Month: October 2018

The Empire Center, a fiscally-conservative government watchdog, said the cap should become permanent, something that Republicans always wanted but could never accomplish during their control of the state Senate. “Cuomo’s cap has curbed taxes by billions of dollars, compared to previous trends and especially in profligate school districts,” wrote Research Director E.J. McMahon last week. Read More

Bill Hammond, with the fiscal watchdog group the Empire Center, says there are a lot of unintended consequences that could result from a single-payer system in New York, including reduced revenues for hospitals, and the need for as much as $139 billion in new taxes, according to a study by the Rand Corporation. "There’s a lot of misconceptions about how single-payer works, there’s a lot of wishful thinking about how much money would be saved and how much better things would be," Hammond said. "That’s not to defend the current system, there’s a lot of things that are wrong with the current system." Read More

While lawmakers have focused their attention elsewhere, representatives of the construction industry have continued to highlight their opposition to prevailing wage requirements. These rules mean that contractors have to pay workers a minimum pay rate while working on publicly funded construction projects. Some have blamed such requirements for making construction in New York so expensive. A 2017 report from the Empire Center for Public Policy stated that prevailing wage requirement increase costs on public construction projects by as much as 25 percent. Read More

Empire Center for Public Policy's Bill Hammond, a longtime critic of the NY Health Act, argued in NY Torch, a public policy blog, that that the proposal to accommodate municipal workers "would seem to create a two-tiered system, with one set of rules for city employees, and another set for everyone else." He said that the proposed amendment would also undermine any projected healthcare savings for New York City. Read More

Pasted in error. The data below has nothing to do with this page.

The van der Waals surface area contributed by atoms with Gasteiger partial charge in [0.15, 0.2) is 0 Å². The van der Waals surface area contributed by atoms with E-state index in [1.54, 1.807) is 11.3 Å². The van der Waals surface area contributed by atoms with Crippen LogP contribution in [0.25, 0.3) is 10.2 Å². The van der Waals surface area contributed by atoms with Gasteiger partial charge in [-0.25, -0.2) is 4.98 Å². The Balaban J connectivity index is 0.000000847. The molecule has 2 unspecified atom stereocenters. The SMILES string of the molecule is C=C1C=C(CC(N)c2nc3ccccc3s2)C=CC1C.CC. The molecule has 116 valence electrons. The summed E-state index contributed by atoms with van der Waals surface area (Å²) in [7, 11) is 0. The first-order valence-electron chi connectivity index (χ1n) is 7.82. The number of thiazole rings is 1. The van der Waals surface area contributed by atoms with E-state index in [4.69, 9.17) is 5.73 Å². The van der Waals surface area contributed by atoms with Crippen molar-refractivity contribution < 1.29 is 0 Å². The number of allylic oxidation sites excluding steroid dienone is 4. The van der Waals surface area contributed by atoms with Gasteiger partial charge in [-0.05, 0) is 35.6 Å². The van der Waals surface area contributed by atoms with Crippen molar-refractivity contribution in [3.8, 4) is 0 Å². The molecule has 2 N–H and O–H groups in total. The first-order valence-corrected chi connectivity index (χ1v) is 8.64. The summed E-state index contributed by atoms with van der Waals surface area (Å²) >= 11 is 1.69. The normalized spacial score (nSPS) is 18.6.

The state's seasonally adjusted unemployment rate fell to 3.9 percent in November, the lowest of any year on record dating back to 1976, according to the state's Labor Department, which released its monthly report Thursday. But a new report from the Empire Center, a fiscally conservative think-tank based in Albany, attributes the low unemployment numbers in part to an exodus from upstate municipalities and shows the state lagging behind the national average in private sector job growth. Read More

And while the funding helps incentivize development in New York, it does little to address the underlying conditions in the state that hamper job growth, according to Ken Girardin, a policy analyst for the conservative Empire Center for Public Policy. "Subsidies are a great way for politicians to deflect attention from the hard choices needed to improve the business climate," he said, noting that five of the upstate regions had less economic activity last year than in the heart of the Great Recession in 2009. Read More

Sweetheart deals with labor unions, expensive “clean energy” schemes, sky-high school spending, and—last but never least—taxes, taxes and more taxes. Those were the subjects of the most-read posts on the Empire Center’s NYTorch blog in 2018. Read More

New York's latest employment data continue to show a lopsided divide between upstate and downstate. As of November, the Empire State added 114,600 private-sector jobs on a year-over-year basis—a 1.4 percent increase during a period when private employment nationally grew by 1.9 percent, or one-third faster rate—according the monthly jobs report released today by the state Labor Department. Read More